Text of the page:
|FORTY-THIRD CONGRESS. SESS. II. CH. 141. 1875. CHAP. 141.
-An act supplementary to the acts in relation to immigration.
|Be it enacted by the Senate and House of Representatives of the United States of America in Congress assembled, That in determining whether the immigration of any subject of China, Japan, or any Oriental country, to the United States, is free and voluntary, (…) it shall be the duty of the consul-general or consul of the United States residing at the port from which it is proposed to convey such subjects, (…) to ascertain whether such immigrant has entered into a contract or agreement for a term of service within the United States, for lewd and immoral purposes;
|Any person who immigrates from China, Japan, or other Asian countries should do so out of their free will. The U.S. officials at the port of departure are responsible for applying this law. They need to make sure that nobody coming to the United States does so for contract labor or prostitution.|
|SEC. 3. That the importation into the United States of women for the purposes of prostitution is hereby forbidden; and all contracts and agreements in relation thereto, made in advance or in pursuance of such illegal importation and purposes, are hereby declared void; and whoever shall knowingly and willfully import, or cause any importation of, women into the United States for the purposes of prostitution, or shall knowingly or willfully hold, or attempt to hold, any woman to such purposes, in pursuance of such illegal importation and contract or agreement, shall be deemed guilty of a felony, and, on conviction thereof, shall be imprisoned not exceeding five years and pay a fine not exceeding five thousand dollars.||It is illegal for women to be brought to the United States to work as prostitutes. It is a felony to bring or keep an immigrant woman in the United States for prostitution. This crime can be punished by up to five years of prison and a fine of up to $5,000.|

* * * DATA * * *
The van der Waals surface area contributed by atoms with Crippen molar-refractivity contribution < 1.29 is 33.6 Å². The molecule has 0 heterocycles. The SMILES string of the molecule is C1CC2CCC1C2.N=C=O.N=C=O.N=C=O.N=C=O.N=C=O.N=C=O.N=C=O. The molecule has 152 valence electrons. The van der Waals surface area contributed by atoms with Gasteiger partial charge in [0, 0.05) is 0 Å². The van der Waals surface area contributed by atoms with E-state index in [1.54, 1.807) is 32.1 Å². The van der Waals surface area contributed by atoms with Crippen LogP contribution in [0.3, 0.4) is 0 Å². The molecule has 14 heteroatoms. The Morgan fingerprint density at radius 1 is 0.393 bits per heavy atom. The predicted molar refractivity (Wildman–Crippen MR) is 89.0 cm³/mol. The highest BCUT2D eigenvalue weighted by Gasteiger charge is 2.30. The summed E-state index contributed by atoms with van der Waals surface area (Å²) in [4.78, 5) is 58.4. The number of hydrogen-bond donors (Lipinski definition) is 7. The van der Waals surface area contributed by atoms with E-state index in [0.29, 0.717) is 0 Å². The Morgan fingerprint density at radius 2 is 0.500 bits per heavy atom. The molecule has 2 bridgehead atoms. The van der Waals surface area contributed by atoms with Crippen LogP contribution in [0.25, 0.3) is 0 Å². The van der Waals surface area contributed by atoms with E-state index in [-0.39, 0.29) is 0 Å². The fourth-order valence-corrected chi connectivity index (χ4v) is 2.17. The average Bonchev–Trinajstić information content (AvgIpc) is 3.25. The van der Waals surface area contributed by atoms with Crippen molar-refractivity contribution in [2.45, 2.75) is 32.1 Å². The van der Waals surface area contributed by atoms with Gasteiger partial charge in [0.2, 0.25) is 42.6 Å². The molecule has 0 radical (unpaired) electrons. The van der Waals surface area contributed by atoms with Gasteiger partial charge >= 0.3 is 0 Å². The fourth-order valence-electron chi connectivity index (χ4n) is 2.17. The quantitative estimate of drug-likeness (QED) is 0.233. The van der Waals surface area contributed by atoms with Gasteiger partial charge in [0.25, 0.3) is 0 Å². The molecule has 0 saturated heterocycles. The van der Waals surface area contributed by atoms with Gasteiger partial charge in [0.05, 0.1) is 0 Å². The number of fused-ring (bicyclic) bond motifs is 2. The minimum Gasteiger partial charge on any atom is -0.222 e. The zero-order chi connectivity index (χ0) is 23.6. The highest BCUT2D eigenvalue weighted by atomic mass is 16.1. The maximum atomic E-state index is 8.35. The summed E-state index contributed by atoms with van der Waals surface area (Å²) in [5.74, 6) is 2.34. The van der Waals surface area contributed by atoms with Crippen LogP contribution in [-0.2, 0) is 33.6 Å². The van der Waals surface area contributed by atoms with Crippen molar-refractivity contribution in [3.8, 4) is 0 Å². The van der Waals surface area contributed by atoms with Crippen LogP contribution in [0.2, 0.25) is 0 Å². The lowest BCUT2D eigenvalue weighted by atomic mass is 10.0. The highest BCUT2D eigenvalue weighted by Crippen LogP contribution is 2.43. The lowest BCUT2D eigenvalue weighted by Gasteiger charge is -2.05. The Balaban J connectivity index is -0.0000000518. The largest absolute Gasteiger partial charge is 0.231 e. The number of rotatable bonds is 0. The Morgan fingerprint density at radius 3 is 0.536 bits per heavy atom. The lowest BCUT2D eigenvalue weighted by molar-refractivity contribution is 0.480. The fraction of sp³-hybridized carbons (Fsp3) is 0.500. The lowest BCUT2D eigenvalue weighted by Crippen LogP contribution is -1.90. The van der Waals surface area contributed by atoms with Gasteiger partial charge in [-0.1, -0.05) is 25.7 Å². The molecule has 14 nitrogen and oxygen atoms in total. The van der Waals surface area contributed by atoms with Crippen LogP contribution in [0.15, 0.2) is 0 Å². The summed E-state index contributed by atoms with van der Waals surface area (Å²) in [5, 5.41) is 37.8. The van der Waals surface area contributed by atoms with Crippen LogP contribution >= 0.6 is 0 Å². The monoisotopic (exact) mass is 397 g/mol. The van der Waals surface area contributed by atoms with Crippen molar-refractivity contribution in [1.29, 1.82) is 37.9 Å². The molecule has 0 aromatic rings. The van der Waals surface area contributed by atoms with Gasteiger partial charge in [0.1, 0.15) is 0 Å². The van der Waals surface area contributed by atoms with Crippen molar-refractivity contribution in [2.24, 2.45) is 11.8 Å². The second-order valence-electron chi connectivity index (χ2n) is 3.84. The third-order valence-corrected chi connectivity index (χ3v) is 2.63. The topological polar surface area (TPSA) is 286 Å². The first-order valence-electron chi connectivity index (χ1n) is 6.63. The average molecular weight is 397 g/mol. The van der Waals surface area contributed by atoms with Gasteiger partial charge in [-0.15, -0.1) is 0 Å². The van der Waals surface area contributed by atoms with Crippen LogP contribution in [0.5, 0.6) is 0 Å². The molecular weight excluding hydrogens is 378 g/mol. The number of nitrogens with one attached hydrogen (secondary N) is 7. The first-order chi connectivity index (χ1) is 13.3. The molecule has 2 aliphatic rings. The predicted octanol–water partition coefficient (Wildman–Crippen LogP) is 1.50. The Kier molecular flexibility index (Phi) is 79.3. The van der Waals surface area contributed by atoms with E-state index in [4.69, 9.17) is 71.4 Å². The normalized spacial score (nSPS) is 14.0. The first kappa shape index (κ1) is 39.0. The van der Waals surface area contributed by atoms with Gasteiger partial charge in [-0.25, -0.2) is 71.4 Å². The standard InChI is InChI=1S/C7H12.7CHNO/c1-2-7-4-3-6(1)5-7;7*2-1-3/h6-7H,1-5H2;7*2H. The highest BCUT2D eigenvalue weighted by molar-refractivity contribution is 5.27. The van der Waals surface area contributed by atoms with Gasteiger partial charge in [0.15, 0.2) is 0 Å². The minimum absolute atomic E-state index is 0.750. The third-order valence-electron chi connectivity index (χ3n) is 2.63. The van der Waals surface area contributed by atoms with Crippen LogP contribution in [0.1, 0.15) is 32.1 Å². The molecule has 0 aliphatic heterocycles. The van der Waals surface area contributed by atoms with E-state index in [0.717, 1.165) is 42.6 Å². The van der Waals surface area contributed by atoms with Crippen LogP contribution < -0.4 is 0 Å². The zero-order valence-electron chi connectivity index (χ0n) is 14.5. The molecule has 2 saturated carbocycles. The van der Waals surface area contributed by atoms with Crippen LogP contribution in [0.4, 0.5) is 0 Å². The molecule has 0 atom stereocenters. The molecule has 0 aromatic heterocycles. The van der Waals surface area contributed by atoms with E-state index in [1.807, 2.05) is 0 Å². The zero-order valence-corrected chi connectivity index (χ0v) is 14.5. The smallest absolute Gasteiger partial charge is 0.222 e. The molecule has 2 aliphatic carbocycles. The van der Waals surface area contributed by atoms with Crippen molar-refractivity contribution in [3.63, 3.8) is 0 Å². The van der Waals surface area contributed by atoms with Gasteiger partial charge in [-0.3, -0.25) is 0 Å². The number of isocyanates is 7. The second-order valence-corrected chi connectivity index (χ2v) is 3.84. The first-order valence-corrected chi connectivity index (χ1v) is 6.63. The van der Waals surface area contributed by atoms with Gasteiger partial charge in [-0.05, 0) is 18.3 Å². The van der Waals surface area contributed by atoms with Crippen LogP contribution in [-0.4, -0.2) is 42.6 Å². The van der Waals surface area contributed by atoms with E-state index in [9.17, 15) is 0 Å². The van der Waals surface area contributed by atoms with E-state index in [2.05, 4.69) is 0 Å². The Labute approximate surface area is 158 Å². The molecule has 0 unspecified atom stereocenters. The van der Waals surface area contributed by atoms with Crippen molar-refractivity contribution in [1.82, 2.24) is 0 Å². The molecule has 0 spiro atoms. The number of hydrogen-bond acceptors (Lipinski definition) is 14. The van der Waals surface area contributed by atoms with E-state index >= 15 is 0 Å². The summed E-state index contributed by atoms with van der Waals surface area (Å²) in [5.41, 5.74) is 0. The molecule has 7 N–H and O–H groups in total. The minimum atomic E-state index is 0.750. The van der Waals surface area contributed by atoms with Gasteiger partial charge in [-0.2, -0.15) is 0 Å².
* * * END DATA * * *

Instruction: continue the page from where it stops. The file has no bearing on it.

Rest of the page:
|SEC. 4. That if any person shall knowingly and willfully contract, or attempt to contract, in advance or in pursuance of such illegal importation, to supply to another the labor of any cooly or other person brought into the United States in violation of section two thousand one hundred and fifty-eight of the Revised Statutes, or of any other section of the laws prohibiting the cooly-trade or of this act, such person shall be deemed guilty of a felony, and, upon conviction thereof, in any United States court, shall be fined in a sum not exceeding five hundred dollars and imprisoned for a term not exceeding one year.||It is a felony to bring or try to bring an immigrant to the United States under contract labor. This crime can be punished by up to one year of prison and a fine of up to $500.|
|SEC. 5. That it shall be unlawful for aliens of the following classes to immigrate into the United States, namely, persons who are undergoing a sentence for conviction in their own country of felonious crimes other than political or growing out of or the result of such political offenses, or whose sentence has been remitted on condition of their emigration, and women “imported for the purposes of prostitution.”(…)||The following groups of people cannot immigrate to the United States. First, people who are serving a sentence for a crime in their home country, unless it is a political crime or the sentence will end if they emigrate. Second, women who enter the country in order to work as prostitutes.|
“The Page Act of 1875 (Immigration Act),” March 3, 1875, Forty-Third Congress, Sess. II. Ch. 141. University of Texas.
During the latter half of the 19th century, there was a major increase in immigration to the United States from China. Much of this was due to severe economic and political turmoil in China. The discovery of gold in California in 1848 made the United States a particularly desirable new home for Chinese people. Chinese immigrant men found work in gold mines and, later, in the railroad industry. Discrimination against Chinese immigrants increased in the 1870s because white laborers began to fear they would lose their jobs to the growing population of Chinese immigrants.